Terrorist groups make inroads into Gaya, say intelligence agencies
Taushif Sagir Khan Pathan, the main accused in the 2008 Ahmedabad serial blasts that killed 56 people, was recently arrested in Gaya.india Updated: Jan 20, 2018 19:04 IST
The arrest of a suspected Indian Mujahideen (IM) operative in Gaya four months ago has sparked speculation that several sleeper cells of Islamic terrorists were possibly active in and around the Bihar town where the Buddha attained enlightenment.
Taushif Sagir Khan Pathan, the main accused in the 2008 Ahmedabad serial blasts that killed 56 people, was arrested along with Gulam Sarvar Khan, a former chief of the banned SIMI’s Bihar unit. Pathan was staying in Khan’s home in the town, which is a popular tourist destination because of its acssociation with the Buddha.
Their arrests gave Bihar police and central intelligence agencies vital clues about the growing presence of terrorist groups in Bodh Gaya, sources said on Saturday. These groups are apparently attempting to make inroads in areas considered safe by security forces.
Intelligence sources said the duo was inviting and sheltering Rohingya refugees from Myanmar in the Muslim-dominated areas and trained them to attack prominent Buddhist installations and tourist hubs.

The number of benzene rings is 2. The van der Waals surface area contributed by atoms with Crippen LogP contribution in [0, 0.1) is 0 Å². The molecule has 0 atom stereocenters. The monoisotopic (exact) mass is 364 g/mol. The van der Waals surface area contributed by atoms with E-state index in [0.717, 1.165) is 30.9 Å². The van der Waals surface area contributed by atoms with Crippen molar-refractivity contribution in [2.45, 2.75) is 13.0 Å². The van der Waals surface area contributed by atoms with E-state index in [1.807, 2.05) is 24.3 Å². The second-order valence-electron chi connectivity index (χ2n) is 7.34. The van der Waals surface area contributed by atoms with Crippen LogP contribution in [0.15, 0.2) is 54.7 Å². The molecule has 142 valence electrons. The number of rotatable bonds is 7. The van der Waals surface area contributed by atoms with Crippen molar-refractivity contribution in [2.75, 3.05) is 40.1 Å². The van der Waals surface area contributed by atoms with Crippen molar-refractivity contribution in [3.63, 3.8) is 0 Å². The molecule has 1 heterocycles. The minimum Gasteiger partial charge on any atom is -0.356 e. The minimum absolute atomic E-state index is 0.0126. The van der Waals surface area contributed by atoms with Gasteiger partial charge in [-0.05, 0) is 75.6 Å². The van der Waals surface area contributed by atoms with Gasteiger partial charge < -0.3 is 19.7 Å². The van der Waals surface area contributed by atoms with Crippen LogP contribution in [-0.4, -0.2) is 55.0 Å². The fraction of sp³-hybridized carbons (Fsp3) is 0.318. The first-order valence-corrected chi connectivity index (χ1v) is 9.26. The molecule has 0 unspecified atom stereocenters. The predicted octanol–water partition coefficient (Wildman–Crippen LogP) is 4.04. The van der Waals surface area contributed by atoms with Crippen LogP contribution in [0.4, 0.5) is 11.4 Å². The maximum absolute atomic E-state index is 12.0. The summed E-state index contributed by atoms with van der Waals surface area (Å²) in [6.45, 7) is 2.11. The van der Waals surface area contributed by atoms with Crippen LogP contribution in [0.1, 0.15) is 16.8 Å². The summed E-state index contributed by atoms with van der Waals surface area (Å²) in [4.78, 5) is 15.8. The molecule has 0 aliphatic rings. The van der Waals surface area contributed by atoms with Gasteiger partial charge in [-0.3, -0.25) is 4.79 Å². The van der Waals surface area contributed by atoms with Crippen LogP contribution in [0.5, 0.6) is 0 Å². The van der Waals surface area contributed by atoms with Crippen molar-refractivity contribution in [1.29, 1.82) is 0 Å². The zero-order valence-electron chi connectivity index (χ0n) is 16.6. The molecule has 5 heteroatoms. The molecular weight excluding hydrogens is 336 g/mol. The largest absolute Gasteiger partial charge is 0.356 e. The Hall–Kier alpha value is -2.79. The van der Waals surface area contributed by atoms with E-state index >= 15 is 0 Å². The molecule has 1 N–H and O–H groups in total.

Pathan, who often changed his identity, organised a rally in Gaya in August last year in support of the Rohingya, who had fled to Bangladesh because of Myanmarese military crackdown.
A senior intelligence officer, who requested that his identity be kept secret, said the terrorist groups were involved in planting explosives near the Mahabodhi temple complex on Friday night.
The objective was to trigger blasts at the site when the Dalai Lama was visiting and draw international attention towards the Rohingya, the officer said.
According to detectives who investigated the 2013 blasts in Gaya, there’s strong proof to establish that Pathan had raised foot soldiers capable of making explosives and hitting soft targets.
The agencies also suspect that the 2013 Patna blasts accused, currently lodged in Beur Central jail, could be working through messengers visiting them in the prison.
Senior police officers refused comments on the alleged proliferation of terrorists in one of Buddhism’s most sacred places. Additional director general of police (law and order) Alok Raj said: “Recovery of bombs barely four months after Pathan’s arrest is a serious issue and needs a thorough investigation.”